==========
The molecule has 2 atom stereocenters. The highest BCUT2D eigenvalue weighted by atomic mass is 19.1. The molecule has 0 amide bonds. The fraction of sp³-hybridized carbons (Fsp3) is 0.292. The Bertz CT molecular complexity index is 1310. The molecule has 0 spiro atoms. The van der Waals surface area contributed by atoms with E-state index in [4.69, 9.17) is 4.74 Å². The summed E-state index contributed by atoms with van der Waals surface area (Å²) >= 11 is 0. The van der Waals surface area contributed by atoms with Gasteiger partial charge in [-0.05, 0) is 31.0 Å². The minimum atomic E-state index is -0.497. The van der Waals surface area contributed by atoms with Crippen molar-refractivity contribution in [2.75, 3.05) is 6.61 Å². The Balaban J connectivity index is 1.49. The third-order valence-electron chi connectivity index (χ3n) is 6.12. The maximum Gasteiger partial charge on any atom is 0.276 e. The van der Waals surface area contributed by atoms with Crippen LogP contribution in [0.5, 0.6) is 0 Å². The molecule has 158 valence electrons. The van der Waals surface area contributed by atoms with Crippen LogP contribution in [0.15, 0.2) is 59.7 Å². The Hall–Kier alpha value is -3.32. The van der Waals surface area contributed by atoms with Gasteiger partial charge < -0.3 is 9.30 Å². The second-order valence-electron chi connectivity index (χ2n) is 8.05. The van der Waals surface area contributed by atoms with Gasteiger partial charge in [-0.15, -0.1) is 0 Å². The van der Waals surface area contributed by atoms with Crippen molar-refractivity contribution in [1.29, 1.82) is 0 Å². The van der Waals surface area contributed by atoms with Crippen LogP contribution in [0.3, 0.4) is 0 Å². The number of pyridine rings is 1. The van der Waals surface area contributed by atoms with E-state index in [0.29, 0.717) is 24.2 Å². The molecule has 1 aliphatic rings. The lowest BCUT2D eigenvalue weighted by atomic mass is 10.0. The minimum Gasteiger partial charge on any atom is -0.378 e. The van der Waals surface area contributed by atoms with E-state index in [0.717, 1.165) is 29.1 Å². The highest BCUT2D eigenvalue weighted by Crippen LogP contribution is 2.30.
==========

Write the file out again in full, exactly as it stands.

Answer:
The molecule has 2 atom stereocenters. The highest BCUT2D eigenvalue weighted by atomic mass is 19.1. The molecule has 0 amide bonds. The fraction of sp³-hybridized carbons (Fsp3) is 0.292. The Bertz CT molecular complexity index is 1310. The molecule has 0 spiro atoms. The van der Waals surface area contributed by atoms with E-state index in [4.69, 9.17) is 4.74 Å². The summed E-state index contributed by atoms with van der Waals surface area (Å²) >= 11 is 0. The van der Waals surface area contributed by atoms with Gasteiger partial charge in [-0.05, 0) is 31.0 Å². The minimum atomic E-state index is -0.497. The van der Waals surface area contributed by atoms with Crippen molar-refractivity contribution in [2.75, 3.05) is 6.61 Å². The Balaban J connectivity index is 1.49. The third-order valence-electron chi connectivity index (χ3n) is 6.12. The maximum Gasteiger partial charge on any atom is 0.276 e. The van der Waals surface area contributed by atoms with Crippen LogP contribution in [0.5, 0.6) is 0 Å². The molecule has 158 valence electrons. The van der Waals surface area contributed by atoms with Crippen LogP contribution in [0.15, 0.2) is 59.7 Å². The Hall–Kier alpha value is -3.32. The van der Waals surface area contributed by atoms with Gasteiger partial charge < -0.3 is 9.30 Å². The second-order valence-electron chi connectivity index (χ2n) is 8.05. The van der Waals surface area contributed by atoms with Gasteiger partial charge in [-0.15, -0.1) is 0 Å². The van der Waals surface area contributed by atoms with Crippen molar-refractivity contribution in [1.29, 1.82) is 0 Å². The van der Waals surface area contributed by atoms with Crippen LogP contribution in [0.3, 0.4) is 0 Å². The number of pyridine rings is 1. The van der Waals surface area contributed by atoms with E-state index in [0.29, 0.717) is 24.2 Å². The molecule has 1 aliphatic rings. The lowest BCUT2D eigenvalue weighted by atomic mass is 10.0. The minimum Gasteiger partial charge on any atom is -0.378 e. The van der Waals surface area contributed by atoms with E-state index in [0.717, 1.165) is 29.1 Å². The highest BCUT2D eigenvalue weighted by Crippen LogP contribution is 2.30.